Five years ago today, Armenian-Turkish editor Hrant Dink was murdered. Today 20,000 people have demonstration in Istanbul to mark his death.
Many are also angry at the outcome of a court case, involving 19 people suspected of being linked to the murder. Three were jailed for incitement to murder.
I’m often sceptical of court cases which become political causes. Some, though, genuinely do rise above the facts of the individual case to be debates about the injustices buried within the political system. Stephen Lawrence, Mumia Abu Jamal.
Hrant Dink fits among them. For a start, his killing was beyond doubt political. The trial just finished revolved around a nationalist group, whose members were
There may have been connections between them and the security services. There were certainly connections between their ideology and that of the rest of Turkish society. They were closer to the mainstream than Dink himself, who had been prosecuted for “insulting the Turkish identity”.
There’s been a fair amount of coverage of Dink today. I’m a little disappointed, though, that the Streisand effect hasn’t really kicked in, at least in the anglophone parts of the internet which I notice. It’s a shame, because the articles I’ve found by Dink are really rather good. Here he is in an article which connects Turkeys relations with the EU to the treatment of minorities within Turkish society:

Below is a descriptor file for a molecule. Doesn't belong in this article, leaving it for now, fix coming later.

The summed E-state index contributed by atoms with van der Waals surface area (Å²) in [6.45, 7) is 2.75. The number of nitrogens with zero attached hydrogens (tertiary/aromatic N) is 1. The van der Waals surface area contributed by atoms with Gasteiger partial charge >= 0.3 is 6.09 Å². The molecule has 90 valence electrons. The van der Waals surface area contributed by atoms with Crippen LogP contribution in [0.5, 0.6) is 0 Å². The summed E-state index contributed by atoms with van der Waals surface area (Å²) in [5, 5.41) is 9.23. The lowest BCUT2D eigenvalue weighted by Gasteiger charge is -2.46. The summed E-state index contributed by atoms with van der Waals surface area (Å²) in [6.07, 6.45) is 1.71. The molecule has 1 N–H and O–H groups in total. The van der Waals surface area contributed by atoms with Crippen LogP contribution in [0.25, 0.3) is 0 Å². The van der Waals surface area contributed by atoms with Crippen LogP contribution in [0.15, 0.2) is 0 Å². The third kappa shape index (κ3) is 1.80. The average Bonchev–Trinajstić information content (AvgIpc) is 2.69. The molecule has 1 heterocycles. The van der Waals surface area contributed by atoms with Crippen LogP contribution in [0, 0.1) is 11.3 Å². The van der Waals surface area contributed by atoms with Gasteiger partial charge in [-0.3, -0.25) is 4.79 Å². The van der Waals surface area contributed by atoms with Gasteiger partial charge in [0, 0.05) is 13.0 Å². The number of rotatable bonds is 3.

the EU finds nearly all elements of Turkish society and its institutions divided against itself on the issue. Political left and right, secular and religious, nationalist and liberal, state bureaucracy and military — the situation is the same in that everywhere there are internal conflicts over Europe at least as much as conflicts between the camps.
Since no part of Turkish society is homogeneously “for” or “against” the European Union, the EU process has had a singular effect: dissolving Turkey’s existing polarisations and becoming itself the main inner dynamic of Turkish development.